Flexible ISAC law to offer client solutions

  • Laura Burns of Appleby

    Laura Burns of Appleby


Final consultations are now taking place in respect of the Incorporated Segregated Accounts Companies 2019 (Bill), which is expected to appear on the statute books soon.

The draft Bill is the result of a collaboration between the Bermuda Government and private sector participants.

This article assumes that the legislation, when enacted, will be in substantially the same form as the draft Bill.

The ISAC Act has been on the legislative agenda since John Rankin, the Governor, announced in his Speech from the Throne on September 8, 2017 that incorporated segregated accounts legislation would be drafted, tabled and enacted.

It is a stand-alone piece of legislation and a companion statute to The Segregated Accounts Companies Act 2000 (SAC Act).

Bermuda has been a pioneer in developing cell company structures and concepts. The Bermuda cell company regime initially took the form of Private Acts and subsequently progressed through the promulgation of the SAC Act, which enables assets and liabilities of a segregated account to be legally separate from both the assets and liabilities of the company’s general account and the company’s other segregated accounts.

A key feature of both a segregated accounts company and an incorporated segregated accounts company is that the assets of each individual segregated account, or cell, will not be available to the creditors of any other cell.

Moreover, it is possible for individual cells to be subject to winding-up proceedings while the ISAC or SAC, as the case may be, and the other cells remain unaffected.

Under the SAC Act, the statutory divisions between accounts do not create separate bodies corporate.

The ISAC Act, conversely, is distinguished by the creation of separate bodies corporate.

As with segregated accounts of a SAC, it will be possible for ISACs and their incorporated segregated accounts to contract with one another and/or the ISAC itself.

Each ISA will have its own board of directors, separate from the board of the ISAC (though there is no prohibition on common directors sitting on both ISAC and ISA boards).

In keeping with separate legal company status, an ISA will be able to hold assets, sue and be sued in its own name and otherwise have many of the attributes of a non-cellular company.

ISACs enable corporate group structures to be created, but with lower administration costs than a traditional group of non-cellular companies.

Due to the process of creating incorporated cells, ISACs will provide robust segregation of assets and liabilities.

ISACs will be governed by the requirements of the Companies Act 1981 (except where otherwise provided in the ISAC law) and licensed and regulated appropriately as an insurer or a fund.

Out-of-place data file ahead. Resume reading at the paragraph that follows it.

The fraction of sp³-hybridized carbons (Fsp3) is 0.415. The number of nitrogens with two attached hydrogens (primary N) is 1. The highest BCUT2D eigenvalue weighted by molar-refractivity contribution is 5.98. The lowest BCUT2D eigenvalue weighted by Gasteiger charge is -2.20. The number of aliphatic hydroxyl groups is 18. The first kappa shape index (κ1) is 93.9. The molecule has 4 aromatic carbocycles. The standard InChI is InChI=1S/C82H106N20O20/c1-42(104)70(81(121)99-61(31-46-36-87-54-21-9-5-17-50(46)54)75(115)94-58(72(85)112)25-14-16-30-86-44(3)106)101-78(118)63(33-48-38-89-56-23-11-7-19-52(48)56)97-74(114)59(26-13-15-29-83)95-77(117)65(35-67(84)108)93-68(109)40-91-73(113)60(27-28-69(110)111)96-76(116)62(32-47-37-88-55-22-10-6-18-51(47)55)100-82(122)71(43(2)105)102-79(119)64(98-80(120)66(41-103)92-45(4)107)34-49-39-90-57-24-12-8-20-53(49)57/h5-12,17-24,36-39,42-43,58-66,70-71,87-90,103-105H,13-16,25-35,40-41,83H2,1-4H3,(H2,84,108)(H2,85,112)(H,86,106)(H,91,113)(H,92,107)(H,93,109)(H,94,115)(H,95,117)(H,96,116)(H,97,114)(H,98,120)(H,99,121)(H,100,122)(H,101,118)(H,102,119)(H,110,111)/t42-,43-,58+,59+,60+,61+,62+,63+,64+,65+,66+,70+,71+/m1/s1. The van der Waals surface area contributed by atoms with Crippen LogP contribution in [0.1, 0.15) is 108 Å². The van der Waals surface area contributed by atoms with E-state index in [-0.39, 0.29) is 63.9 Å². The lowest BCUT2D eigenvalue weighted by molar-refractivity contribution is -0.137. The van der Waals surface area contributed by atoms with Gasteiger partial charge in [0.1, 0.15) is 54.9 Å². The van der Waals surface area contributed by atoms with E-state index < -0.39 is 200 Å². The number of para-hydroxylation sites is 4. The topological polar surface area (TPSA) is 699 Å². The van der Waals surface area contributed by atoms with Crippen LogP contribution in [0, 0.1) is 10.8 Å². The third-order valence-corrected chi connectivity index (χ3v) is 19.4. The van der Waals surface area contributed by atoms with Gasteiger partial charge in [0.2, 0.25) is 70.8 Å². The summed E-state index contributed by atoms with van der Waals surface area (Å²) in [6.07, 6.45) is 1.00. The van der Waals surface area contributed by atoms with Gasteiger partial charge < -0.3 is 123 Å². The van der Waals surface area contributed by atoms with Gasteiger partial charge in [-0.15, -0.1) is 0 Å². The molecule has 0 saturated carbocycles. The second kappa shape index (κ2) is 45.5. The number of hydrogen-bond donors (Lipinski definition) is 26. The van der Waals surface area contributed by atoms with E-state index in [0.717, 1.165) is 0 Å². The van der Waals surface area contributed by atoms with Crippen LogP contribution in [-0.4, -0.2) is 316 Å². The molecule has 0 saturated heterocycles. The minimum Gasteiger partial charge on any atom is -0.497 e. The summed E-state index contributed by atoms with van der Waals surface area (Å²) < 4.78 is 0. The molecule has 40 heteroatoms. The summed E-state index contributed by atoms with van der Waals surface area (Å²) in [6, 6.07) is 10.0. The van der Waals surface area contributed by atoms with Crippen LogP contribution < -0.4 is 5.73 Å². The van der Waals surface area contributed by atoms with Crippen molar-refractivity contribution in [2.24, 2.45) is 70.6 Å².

The ISAC adds further dimension to the segregation of assets in Bermuda. Providers may wish to expand the range of their services by offering them through the medium of both a SAC and ISAC structure, in order to cater to the circumstances of particular clients.

In this way, the ISAC is a new corporate cell structure that is flexible, and which offers a wide range of solutions to clients.

The introduction of the ISAC Act meets today’s demands for flexibility and speciality, serving to strengthen our Bermuda offering and products including rent-a-captives, life insurance and ILS.

Laura Burns is an Associate on the Corporate Team at Appleby. A copy of this column is available on the firm’s web site at www.applebyglobal.com. This column should not be used as a substitute for professional legal advice. Before proceeding with any matters discussed here, persons are advised to consult with a lawyer

You must be registered or signed-in to post comment or to vote.

Published Jun 6, 2019 at 8:00 am (Updated Jun 6, 2019 at 12:10 am)

Flexible ISAC law to offer client solutions

What you
Need to
Know
1. For a smooth experience with our commenting system we recommend that you use Internet Explorer 10 or higher, Firefox or Chrome Browsers. Additionally please clear both your browser's cache and cookies - How do I clear my cache and cookies?
2. Please respect the use of this community forum and its users.
3. Any poster that insults, threatens or verbally abuses another member, uses defamatory language, or deliberately disrupts discussions will be banned.
4. Users who violate the Terms of Service or any commenting rules will be banned.
5. Please stay on topic. "Trolling" to incite emotional responses and disrupt conversations will be deleted.
6. To understand further what is and isn't allowed and the actions we may take, please read our Terms of Service
7. To report breaches of the Terms of Service use the flag icon

  • Take Our Poll

    • "What is the most significant reason for Bermuda residents choosing to leave the island?"
    • Too small
    • 3%
    • Different way of life
    • 4%
    • Cost of living
    • 77%
    • Gang activity and general crime
    • 3%
    • Jobs/professional advancement
    • 8%
    • Education
    • 2%
    • Attitudes towards gays
    • 3%
    • Total Votes: 5235
    • Poll Archive

    Today's Obituaries

    eMoo Posts